Not much many can say in the way of an answer to that absolute disgrace that happened to you and I know it's not the first time either.Best wishes to you and the missus mate and hope you're all getting sorted.
Yea man all the best to ya missus. but there are some cases that get a good response im on op tosser right now and the comp chain seems to be working fine now, but as i said all the best to the wife :)
Malky,  really sorry to hear about your wife hope she gets well soon.

The Comp thing amazes me.  I think that in all probability the guy on the comp cell desk got his lines crossed.  It seems like it was your wife's next of kin rather than your son's that was checked.   If he had gone through the unit and they had contacted Upavon, they would have verified his NOK and acted accordingly.  At least that is how I believe it works.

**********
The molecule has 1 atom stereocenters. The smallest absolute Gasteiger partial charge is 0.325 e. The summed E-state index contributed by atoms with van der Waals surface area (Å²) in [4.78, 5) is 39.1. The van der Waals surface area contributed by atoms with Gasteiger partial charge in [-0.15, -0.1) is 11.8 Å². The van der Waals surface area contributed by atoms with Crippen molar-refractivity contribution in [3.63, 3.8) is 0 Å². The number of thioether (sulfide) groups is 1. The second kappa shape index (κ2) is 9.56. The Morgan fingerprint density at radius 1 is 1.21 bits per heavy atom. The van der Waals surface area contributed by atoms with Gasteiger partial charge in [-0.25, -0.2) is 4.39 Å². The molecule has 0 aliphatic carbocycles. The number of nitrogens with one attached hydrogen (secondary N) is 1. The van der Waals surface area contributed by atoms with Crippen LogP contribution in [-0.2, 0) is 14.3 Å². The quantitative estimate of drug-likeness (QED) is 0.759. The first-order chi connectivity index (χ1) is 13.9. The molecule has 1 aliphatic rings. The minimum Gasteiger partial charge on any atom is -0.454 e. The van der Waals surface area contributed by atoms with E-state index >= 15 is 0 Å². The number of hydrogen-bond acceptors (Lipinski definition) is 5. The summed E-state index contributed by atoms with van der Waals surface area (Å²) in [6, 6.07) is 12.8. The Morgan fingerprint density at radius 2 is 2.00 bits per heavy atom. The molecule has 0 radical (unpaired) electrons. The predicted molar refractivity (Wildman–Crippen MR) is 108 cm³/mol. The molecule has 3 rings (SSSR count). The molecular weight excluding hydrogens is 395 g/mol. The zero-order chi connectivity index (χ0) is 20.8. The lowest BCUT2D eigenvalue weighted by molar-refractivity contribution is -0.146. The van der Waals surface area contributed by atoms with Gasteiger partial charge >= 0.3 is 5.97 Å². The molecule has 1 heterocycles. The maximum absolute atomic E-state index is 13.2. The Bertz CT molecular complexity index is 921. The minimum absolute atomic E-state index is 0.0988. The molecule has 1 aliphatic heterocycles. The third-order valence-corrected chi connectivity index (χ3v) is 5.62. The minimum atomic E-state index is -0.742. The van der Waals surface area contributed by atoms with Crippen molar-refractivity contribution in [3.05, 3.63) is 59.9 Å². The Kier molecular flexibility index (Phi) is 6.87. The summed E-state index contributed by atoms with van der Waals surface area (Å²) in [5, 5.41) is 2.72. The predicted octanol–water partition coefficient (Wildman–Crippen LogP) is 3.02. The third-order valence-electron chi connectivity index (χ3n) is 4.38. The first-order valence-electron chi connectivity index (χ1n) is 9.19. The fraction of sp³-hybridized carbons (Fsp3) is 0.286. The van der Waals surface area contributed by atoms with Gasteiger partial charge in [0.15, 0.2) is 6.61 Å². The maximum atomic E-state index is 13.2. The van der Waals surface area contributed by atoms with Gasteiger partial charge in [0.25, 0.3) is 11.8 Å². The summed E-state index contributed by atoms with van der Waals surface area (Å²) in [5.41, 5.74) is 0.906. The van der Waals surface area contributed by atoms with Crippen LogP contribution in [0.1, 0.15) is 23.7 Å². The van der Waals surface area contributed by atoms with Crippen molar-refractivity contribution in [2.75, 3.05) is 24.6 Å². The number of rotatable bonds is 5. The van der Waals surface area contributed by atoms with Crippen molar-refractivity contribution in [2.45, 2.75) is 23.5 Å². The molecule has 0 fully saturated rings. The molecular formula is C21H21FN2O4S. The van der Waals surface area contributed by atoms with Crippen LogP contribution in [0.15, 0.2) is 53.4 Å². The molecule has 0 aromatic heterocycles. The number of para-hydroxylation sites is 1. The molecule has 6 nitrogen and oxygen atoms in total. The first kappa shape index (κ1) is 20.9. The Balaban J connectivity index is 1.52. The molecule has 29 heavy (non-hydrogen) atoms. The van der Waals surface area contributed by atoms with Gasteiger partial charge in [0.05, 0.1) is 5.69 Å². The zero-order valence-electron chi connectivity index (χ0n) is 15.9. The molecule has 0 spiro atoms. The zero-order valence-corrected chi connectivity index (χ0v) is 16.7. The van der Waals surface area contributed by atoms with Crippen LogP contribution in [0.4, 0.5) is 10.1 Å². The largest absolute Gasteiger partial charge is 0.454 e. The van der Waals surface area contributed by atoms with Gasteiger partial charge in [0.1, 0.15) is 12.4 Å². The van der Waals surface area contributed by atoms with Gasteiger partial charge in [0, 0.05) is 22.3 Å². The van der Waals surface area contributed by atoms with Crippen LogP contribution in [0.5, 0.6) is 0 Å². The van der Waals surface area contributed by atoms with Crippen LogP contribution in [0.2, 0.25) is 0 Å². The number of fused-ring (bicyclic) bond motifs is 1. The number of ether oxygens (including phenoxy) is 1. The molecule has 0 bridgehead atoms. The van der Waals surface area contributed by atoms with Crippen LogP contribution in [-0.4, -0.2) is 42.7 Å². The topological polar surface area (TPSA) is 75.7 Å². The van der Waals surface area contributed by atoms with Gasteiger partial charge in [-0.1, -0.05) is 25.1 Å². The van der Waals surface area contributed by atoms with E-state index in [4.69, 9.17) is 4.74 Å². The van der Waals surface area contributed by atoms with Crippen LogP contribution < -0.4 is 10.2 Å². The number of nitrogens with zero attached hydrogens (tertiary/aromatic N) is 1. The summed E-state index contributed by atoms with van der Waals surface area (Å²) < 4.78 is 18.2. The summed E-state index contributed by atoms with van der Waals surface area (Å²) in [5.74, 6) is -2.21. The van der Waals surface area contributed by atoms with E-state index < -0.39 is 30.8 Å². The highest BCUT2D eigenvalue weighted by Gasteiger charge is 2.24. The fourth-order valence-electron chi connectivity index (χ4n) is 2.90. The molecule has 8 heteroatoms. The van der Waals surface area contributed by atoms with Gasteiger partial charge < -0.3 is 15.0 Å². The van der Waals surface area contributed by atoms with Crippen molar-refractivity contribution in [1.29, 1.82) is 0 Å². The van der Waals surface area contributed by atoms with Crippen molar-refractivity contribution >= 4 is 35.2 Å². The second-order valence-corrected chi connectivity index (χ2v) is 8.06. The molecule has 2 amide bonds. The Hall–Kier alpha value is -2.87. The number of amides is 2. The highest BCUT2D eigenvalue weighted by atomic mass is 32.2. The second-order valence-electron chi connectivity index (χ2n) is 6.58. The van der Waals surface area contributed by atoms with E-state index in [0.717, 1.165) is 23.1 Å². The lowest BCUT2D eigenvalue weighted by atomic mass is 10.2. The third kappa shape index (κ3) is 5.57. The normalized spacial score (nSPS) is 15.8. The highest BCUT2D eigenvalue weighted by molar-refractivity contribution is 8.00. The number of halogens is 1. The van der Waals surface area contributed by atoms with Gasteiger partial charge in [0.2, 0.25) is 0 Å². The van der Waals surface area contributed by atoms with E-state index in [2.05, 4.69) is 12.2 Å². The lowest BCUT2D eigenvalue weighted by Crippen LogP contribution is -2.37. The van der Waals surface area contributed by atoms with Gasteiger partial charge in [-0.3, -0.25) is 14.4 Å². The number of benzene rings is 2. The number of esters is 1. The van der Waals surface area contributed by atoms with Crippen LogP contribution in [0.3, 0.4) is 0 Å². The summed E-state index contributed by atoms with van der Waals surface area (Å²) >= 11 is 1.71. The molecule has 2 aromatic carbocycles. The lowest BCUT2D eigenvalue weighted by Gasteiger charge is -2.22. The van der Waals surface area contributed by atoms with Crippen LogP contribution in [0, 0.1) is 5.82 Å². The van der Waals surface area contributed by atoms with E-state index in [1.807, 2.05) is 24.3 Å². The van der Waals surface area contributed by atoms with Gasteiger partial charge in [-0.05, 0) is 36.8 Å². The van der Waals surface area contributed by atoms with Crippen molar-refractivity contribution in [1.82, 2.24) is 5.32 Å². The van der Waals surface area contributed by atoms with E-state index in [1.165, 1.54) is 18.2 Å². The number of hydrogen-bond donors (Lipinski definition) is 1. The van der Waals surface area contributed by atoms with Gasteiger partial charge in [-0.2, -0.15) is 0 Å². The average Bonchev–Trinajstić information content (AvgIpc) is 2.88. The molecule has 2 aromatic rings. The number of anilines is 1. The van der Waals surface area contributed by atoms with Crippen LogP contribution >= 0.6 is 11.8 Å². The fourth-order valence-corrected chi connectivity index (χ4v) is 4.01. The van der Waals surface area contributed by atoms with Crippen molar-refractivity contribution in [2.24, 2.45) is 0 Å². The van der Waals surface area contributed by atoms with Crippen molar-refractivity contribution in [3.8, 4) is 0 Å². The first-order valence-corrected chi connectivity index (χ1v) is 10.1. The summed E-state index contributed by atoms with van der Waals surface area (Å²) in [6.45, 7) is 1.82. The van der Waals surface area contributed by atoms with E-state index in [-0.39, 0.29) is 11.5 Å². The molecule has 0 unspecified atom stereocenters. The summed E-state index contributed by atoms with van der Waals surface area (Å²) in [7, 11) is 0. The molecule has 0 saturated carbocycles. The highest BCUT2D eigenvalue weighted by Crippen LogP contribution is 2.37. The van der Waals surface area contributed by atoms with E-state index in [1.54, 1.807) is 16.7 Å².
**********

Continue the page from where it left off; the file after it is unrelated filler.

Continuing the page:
Great news that his unit was so helpful.  Generally the compassionate leave system works well, occasionally there is a glitch, sadly no amount of apologies can make up for the grief suffered by relatives when it does happen.

Time for a review I think.  Put it in writing and pass your valid complaint up the chain of command, it needs addressing.

As I said earlier, I sincerely hope your wife makes a full recovery.  Regards
I have only had to use it once and I felt that my family was completely let down.